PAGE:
More than six decades later and now named the University of Virginia’s College at Wise, the school still focuses on that mission, even with a wider scope of responsibilities and opportunities.
UVa-Wise Chancellor Donna P. Henry is in her sixth year guiding the college, and she says the institution’s function in supporting the Appalachian region is building on its role as a liberal arts college.
“I think we’re in a great opportunity for the college,” Henry said. “We have some new academic programs that we’re rolling out. A lot has changed in that time with our demographics, and we’ve hired a lot of young faculty because of retirements, and I think we are now looking at programs in a different way.”
In March, Virginia Gov. Ralph Northam signed a bill authorizing the college to offer in-state tuition to students across 420 counties in the 13 states served by the Appalachian Regional Commission. That could give UVa-Wise the opportunity to strive for a 500-strong freshman class compared to the current goal of about 325 each year, Henry said.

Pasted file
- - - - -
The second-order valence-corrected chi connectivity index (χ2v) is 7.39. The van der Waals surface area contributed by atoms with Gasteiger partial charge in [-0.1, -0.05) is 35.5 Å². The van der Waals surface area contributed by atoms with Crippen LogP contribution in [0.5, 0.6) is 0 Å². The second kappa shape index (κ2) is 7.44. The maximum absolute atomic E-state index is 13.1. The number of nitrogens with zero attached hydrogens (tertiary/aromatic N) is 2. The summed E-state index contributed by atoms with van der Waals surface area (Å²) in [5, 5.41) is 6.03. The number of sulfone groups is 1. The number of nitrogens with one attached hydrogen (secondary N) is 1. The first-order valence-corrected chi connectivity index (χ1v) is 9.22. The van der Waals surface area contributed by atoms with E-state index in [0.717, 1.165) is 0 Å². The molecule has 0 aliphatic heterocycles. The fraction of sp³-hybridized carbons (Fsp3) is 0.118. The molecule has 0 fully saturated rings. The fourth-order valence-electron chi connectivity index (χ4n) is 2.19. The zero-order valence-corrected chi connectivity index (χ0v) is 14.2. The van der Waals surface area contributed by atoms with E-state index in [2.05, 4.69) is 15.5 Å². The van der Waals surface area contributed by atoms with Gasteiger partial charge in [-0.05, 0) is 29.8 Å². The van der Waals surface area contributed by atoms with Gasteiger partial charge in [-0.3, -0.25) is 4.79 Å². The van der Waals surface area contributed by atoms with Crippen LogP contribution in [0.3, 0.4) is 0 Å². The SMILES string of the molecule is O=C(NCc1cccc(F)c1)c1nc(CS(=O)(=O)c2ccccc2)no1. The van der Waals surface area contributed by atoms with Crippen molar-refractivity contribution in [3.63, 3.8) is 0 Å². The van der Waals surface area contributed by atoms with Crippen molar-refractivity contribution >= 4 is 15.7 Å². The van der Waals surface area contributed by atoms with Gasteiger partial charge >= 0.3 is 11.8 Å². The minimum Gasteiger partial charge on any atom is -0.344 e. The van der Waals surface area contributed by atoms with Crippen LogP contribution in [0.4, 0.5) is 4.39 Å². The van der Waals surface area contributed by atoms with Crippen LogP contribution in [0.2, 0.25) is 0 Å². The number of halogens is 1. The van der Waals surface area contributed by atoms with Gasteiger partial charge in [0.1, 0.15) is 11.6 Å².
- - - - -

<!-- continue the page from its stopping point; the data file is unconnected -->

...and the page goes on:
“Appalachia is part of our mission. Students in Virginia we’re going to continue to recruit. We’ll continue to do that as well in addition to having all the Appalachian region,” Henry said.
In academics, UVa-Wise will start its first fully online degree program this fall to allow registered nurses to earn a bachelor of science in nursing. The college is also in the final stages of getting state and regional approval for its first graduate program — a master’s degree in teaching — starting in the fall of 2020.